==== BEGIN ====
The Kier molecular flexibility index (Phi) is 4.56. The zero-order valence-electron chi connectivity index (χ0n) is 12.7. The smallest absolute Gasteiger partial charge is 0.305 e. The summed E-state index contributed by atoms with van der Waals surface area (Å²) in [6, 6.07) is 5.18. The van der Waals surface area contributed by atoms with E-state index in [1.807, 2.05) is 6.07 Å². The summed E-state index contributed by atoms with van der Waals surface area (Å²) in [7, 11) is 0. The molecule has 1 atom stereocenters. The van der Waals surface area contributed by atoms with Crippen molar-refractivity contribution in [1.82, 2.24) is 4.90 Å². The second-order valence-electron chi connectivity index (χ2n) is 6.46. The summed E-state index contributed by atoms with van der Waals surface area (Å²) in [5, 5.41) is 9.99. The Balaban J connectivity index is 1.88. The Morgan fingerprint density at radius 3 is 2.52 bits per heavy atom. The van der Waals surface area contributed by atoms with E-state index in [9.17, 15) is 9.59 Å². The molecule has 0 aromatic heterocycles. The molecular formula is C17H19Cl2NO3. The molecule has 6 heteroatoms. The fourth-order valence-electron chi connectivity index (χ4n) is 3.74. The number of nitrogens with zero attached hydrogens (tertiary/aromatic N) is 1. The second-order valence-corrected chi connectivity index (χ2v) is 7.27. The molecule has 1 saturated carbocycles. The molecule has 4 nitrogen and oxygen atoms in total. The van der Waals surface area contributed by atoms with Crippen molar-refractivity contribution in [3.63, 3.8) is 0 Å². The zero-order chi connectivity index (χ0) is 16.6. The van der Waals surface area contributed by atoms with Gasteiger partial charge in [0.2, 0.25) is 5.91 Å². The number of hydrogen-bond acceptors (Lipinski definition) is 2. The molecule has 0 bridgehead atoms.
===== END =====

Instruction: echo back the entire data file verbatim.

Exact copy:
The Kier molecular flexibility index (Phi) is 4.56. The zero-order valence-electron chi connectivity index (χ0n) is 12.7. The smallest absolute Gasteiger partial charge is 0.305 e. The summed E-state index contributed by atoms with van der Waals surface area (Å²) in [6, 6.07) is 5.18. The van der Waals surface area contributed by atoms with E-state index in [1.807, 2.05) is 6.07 Å². The summed E-state index contributed by atoms with van der Waals surface area (Å²) in [7, 11) is 0. The molecule has 1 atom stereocenters. The van der Waals surface area contributed by atoms with Crippen molar-refractivity contribution in [1.82, 2.24) is 4.90 Å². The second-order valence-electron chi connectivity index (χ2n) is 6.46. The summed E-state index contributed by atoms with van der Waals surface area (Å²) in [5, 5.41) is 9.99. The Balaban J connectivity index is 1.88. The Morgan fingerprint density at radius 3 is 2.52 bits per heavy atom. The van der Waals surface area contributed by atoms with E-state index in [9.17, 15) is 9.59 Å². The molecule has 0 aromatic heterocycles. The molecular formula is C17H19Cl2NO3. The molecule has 6 heteroatoms. The fourth-order valence-electron chi connectivity index (χ4n) is 3.74. The number of nitrogens with zero attached hydrogens (tertiary/aromatic N) is 1. The second-order valence-corrected chi connectivity index (χ2v) is 7.27. The molecule has 1 saturated carbocycles. The molecule has 4 nitrogen and oxygen atoms in total. The van der Waals surface area contributed by atoms with Crippen molar-refractivity contribution in [3.63, 3.8) is 0 Å². The zero-order chi connectivity index (χ0) is 16.6. The van der Waals surface area contributed by atoms with Gasteiger partial charge in [0.2, 0.25) is 5.91 Å². The number of hydrogen-bond acceptors (Lipinski definition) is 2. The molecule has 0 bridgehead atoms.